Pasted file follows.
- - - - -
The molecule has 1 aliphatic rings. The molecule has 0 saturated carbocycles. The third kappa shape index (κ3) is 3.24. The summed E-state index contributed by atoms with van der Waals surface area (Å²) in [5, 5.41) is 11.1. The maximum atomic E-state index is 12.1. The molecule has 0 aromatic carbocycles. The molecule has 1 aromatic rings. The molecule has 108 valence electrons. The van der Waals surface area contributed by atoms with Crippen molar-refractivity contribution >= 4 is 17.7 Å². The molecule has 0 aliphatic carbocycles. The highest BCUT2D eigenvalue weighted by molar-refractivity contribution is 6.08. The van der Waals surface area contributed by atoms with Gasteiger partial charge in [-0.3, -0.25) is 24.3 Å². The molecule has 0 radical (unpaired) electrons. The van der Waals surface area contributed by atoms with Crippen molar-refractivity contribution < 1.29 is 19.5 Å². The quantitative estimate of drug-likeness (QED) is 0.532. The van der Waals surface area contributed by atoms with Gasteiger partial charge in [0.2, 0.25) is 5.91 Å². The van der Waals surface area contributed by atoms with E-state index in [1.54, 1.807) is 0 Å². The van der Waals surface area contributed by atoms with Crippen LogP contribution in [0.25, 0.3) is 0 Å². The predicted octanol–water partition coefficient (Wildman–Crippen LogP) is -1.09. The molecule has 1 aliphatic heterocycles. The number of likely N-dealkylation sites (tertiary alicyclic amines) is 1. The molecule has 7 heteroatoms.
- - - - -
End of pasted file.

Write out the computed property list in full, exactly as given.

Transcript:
The molecule has 1 aliphatic rings. The molecule has 0 saturated carbocycles. The third kappa shape index (κ3) is 3.24. The summed E-state index contributed by atoms with van der Waals surface area (Å²) in [5, 5.41) is 11.1. The maximum atomic E-state index is 12.1. The molecule has 0 aromatic carbocycles. The molecule has 1 aromatic rings. The molecule has 108 valence electrons. The van der Waals surface area contributed by atoms with Crippen molar-refractivity contribution >= 4 is 17.7 Å². The molecule has 0 aliphatic carbocycles. The highest BCUT2D eigenvalue weighted by molar-refractivity contribution is 6.08. The van der Waals surface area contributed by atoms with Gasteiger partial charge in [-0.3, -0.25) is 24.3 Å². The molecule has 0 radical (unpaired) electrons. The van der Waals surface area contributed by atoms with Crippen molar-refractivity contribution < 1.29 is 19.5 Å². The quantitative estimate of drug-likeness (QED) is 0.532. The van der Waals surface area contributed by atoms with Gasteiger partial charge in [0.2, 0.25) is 5.91 Å². The van der Waals surface area contributed by atoms with E-state index in [1.54, 1.807) is 0 Å². The van der Waals surface area contributed by atoms with Crippen LogP contribution in [0.25, 0.3) is 0 Å². The predicted octanol–water partition coefficient (Wildman–Crippen LogP) is -1.09. The molecule has 1 aliphatic heterocycles. The number of likely N-dealkylation sites (tertiary alicyclic amines) is 1. The molecule has 7 heteroatoms.